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Publication numberUS8066124 B2
Publication typeGrant
Application numberUS 12/662,315
Publication dateNov 29, 2011
Priority dateMay 2, 2005
Fee statusPaid
Also published asUS20100193396
Publication number12662315, 662315, US 8066124 B2, US 8066124B2, US-B2-8066124, US8066124 B2, US8066124B2
InventorsMing S. Koh
Original AssigneeKoh Ming S
Export CitationBiBTeX, EndNote, RefMan
External Links: USPTO, USPTO Assignment, Espacenet
Disposable pill counting device
US 8066124 B2
Abstract
The disposable pill counting device is a tray formed of a disposable material and includes a sidewall to define areas for holding and dispensing pills. The disposable tray may be substantially U-shaped with a folding sidewall and can be used with a disposable spatula.
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Claims(4)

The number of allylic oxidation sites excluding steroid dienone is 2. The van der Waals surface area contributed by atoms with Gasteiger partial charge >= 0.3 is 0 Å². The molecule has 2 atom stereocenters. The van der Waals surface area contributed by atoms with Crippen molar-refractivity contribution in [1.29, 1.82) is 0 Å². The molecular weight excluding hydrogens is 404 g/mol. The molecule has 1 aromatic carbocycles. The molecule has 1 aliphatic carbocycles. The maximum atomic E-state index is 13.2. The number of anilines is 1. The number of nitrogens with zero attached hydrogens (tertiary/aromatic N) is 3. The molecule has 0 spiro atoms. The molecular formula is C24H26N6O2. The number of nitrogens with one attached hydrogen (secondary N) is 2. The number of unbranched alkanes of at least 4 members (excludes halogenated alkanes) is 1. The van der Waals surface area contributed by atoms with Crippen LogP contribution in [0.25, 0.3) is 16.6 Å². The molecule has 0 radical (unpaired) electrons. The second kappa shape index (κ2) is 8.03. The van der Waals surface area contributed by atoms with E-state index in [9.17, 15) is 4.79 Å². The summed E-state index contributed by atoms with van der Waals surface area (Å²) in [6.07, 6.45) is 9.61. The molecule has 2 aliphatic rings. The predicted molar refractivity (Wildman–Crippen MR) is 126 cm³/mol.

1. A pill counting tray, comprising:
a substantially U-shaped planar base having sidewalls about the periphery thereof, wherein the sidewalls extend from the periphery of the planar U-shaped base and are outwardly sloping for accepting another tray to form a nested pair of trays, the U-shaped base further defining first and second leg portions along the parallel legs of the U-shaped base wherein each leg has a first portion and a terminal portion, and a distinct, separate pouring area connecting the first portions of each of the legs, the terminal portion of at least one of the legs being open.
2. The pill counting tray according to claim 1, wherein one of the leg portions is extends beyond the other.
3. The pill counting tray according to claim 1, wherein said base is formed of a disposable material selected from the group consisting of cardboard and plastic.
4. The pill counting tray according to claim 1, further including a tray cover.
Description
CROSS-REFERENCE TO RELATED APPLICATIONS

This application is a continuation-in-part of U.S. patent application Ser. No. 11/414,937, filed May 1, 2006, now abandoned, which claims the benefit of U.S. Provisional Patent Application No. 60/676,781 filed May 2, 2005.

BACKGROUND OF THE INVENTION

1. Field of the Invention

The present invention relates generally to health care, and more particularly to a pill counting device and method for using the pill counting device

2. Description of the Related Art